Reply
  13. Elephant's Eye
    Elephant's Eye says:

    Like Susie, I think it looks a lot of water. It is good that it is on the ground not sprayed into the air, which is sadly still what farmers do on their fields in South Africa. It will not be sustainable in the future?? There used to be leiwater on our plot, and the previous owner grew rice. But this town no longer has that sort of water to waste.

    Reply
  14. Skeeter
    Skeeter says:

    Great info for me to learn today! Thanks for the great explanation on irrigating in AZ. We lived in Colorado for a year and we noticed all the water reservoirs from the snow melts in the mountains. I can only wonder if they have some sort of irrigation such as this. Hum, You now have my mind a wondering…

    Reply
  15. Grace
    Grace says:

    This is a great post Noelle. Even though this is my backyard, I learned something new =) Although flood irrigation can be a pain as you mention (waking up in the middle of the night), it has been an interesting experience for us.

    I am certainly not an expert, but I think this is probably a better use of water for us here than daily use of a sprinkler system would be. However, we have to be very careful to only order the amount needed to avoid over watering and water run off. We only water twice a month in the summer and once a month in the winter and early spring months (with a 2 1/2 month break from watering altogether to clean the canals) so I imagine that we are actually using less water in a more efficient way. My husband was actually able to create a system so that the water funnels into the front yard as well so we no longer need sprinklers there either.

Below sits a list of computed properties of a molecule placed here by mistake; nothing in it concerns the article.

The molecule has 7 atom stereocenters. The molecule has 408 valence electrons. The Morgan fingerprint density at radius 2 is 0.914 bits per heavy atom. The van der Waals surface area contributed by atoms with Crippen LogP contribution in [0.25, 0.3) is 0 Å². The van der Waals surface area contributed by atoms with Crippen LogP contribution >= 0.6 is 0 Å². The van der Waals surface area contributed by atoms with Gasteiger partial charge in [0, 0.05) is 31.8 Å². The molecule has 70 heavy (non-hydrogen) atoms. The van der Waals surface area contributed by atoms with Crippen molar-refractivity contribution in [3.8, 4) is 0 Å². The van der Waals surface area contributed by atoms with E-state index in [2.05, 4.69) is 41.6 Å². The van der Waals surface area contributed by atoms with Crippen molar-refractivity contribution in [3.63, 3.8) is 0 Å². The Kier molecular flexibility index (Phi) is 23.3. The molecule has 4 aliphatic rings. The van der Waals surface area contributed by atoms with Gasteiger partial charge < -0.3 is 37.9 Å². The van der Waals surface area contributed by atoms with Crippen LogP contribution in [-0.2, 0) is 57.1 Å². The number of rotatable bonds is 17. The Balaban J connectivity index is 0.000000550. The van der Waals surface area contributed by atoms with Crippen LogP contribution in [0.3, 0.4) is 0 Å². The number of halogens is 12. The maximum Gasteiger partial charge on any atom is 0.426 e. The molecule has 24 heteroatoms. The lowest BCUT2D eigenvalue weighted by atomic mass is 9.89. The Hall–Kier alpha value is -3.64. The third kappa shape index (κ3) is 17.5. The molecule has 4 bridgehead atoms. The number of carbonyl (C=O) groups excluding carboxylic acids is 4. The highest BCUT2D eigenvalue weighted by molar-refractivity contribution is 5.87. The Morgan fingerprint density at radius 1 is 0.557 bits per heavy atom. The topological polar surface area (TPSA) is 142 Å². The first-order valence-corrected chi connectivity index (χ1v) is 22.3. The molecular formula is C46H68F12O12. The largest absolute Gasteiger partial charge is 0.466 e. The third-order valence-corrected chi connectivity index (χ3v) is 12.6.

We order the same amount of water each time but the water pressure varies from watering to watering. The 4th picture down is about the average that we get. The picture with our dog Sodapop is definitely the exception – that is the one and only time the pressure has been so high to give us so much water (it actually made us a bit nervous). Noelle designed a fabulous landscape for us so the water does not actually go up to our walls.

    We're still getting used to watering this way but as many of you have mentioned, little farmers 1 and 2 love to cool off with it in the summer and it brings out an abundance of cool critters (snakes, toads, ducks, geese, etc.) =)

    Reply
  16. arizonaplantlady@gmail.com
    arizonaplantlady@gmail.com says:

    Hello Everyone,

    Thank you very much for your comments. I have had some comments asking if flood irrigation is wastes water in comparison to using sprinklers. My youngest sister has left a comment that goes into more detail and may answer some of your questions 🙂

    Reply
  17. Helen
    Helen says:

    I love learning unusual new things about different parts of the world. My guess is that this more or less mimics what happens with precipitation in a desert or near-desert environment — a dousing of heavy rain from time to time that floods the soil then percolates down deep. Wherever we live, anyone who waters should remember that occasional but deep watering grows far healthier plants than frequent, shallow "sprinkling."

    Reply
  18. Corner Gardener Sue
    Corner Gardener Sue says:

    I remember a co-worker of my husband, who grew up on a farm talking about when her dad flooded the fields to irrigate. She said they loved playing in the water. I've never heard of this kind of irrigation in a yard. I enjoyed your post!

    Reply
  19. John
    John says:

    Very interesting. We get flood irrigation too but it comes only when the weather gods schedule it…

    I grew up with the irrigation canals in SoCal but never saw anything like this saturation approach.

    Reply
  20. robble
    robble says:

    Hi Noelle
    I was fascinated by this post. Its a great idea. I suppose it only works in areas that are very level. Also, I guess you are not in drought to be able to use that much water on home gardens?
    regards
    Robyn

    Reply